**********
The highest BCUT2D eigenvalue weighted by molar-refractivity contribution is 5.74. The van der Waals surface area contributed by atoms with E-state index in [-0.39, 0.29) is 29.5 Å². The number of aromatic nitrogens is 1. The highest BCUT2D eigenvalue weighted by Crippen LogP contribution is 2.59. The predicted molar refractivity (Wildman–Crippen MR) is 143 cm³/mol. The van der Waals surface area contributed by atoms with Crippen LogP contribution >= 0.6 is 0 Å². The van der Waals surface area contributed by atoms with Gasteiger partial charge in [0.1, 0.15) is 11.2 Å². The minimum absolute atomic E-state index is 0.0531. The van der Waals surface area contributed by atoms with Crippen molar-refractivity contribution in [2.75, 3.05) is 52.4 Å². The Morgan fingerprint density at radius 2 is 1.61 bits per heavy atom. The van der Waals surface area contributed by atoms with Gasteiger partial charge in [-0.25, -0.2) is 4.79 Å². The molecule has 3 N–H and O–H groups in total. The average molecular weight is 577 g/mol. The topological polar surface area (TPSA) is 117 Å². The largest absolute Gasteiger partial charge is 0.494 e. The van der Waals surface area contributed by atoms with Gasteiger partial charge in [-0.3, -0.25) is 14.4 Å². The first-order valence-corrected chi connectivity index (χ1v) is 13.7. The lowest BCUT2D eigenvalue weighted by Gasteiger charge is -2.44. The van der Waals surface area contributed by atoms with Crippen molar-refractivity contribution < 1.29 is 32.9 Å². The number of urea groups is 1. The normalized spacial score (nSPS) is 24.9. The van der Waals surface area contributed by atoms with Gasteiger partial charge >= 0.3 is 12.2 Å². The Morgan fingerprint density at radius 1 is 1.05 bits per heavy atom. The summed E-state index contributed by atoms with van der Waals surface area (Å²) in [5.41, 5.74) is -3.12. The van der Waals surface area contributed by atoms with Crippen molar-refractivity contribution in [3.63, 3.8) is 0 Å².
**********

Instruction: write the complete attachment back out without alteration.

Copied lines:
The highest BCUT2D eigenvalue weighted by molar-refractivity contribution is 5.74. The van der Waals surface area contributed by atoms with E-state index in [-0.39, 0.29) is 29.5 Å². The number of aromatic nitrogens is 1. The highest BCUT2D eigenvalue weighted by Crippen LogP contribution is 2.59. The predicted molar refractivity (Wildman–Crippen MR) is 143 cm³/mol. The van der Waals surface area contributed by atoms with Crippen LogP contribution >= 0.6 is 0 Å². The van der Waals surface area contributed by atoms with Gasteiger partial charge in [0.1, 0.15) is 11.2 Å². The minimum absolute atomic E-state index is 0.0531. The van der Waals surface area contributed by atoms with Crippen molar-refractivity contribution in [2.75, 3.05) is 52.4 Å². The Morgan fingerprint density at radius 2 is 1.61 bits per heavy atom. The van der Waals surface area contributed by atoms with Gasteiger partial charge in [-0.25, -0.2) is 4.79 Å². The molecule has 3 N–H and O–H groups in total. The average molecular weight is 577 g/mol. The topological polar surface area (TPSA) is 117 Å². The largest absolute Gasteiger partial charge is 0.494 e. The van der Waals surface area contributed by atoms with Gasteiger partial charge in [-0.3, -0.25) is 14.4 Å². The first-order valence-corrected chi connectivity index (χ1v) is 13.7. The lowest BCUT2D eigenvalue weighted by Gasteiger charge is -2.44. The van der Waals surface area contributed by atoms with Crippen molar-refractivity contribution < 1.29 is 32.9 Å². The number of urea groups is 1. The normalized spacial score (nSPS) is 24.9. The van der Waals surface area contributed by atoms with Gasteiger partial charge >= 0.3 is 12.2 Å². The Morgan fingerprint density at radius 1 is 1.05 bits per heavy atom. The summed E-state index contributed by atoms with van der Waals surface area (Å²) in [5.41, 5.74) is -3.12. The van der Waals surface area contributed by atoms with Crippen molar-refractivity contribution in [3.63, 3.8) is 0 Å².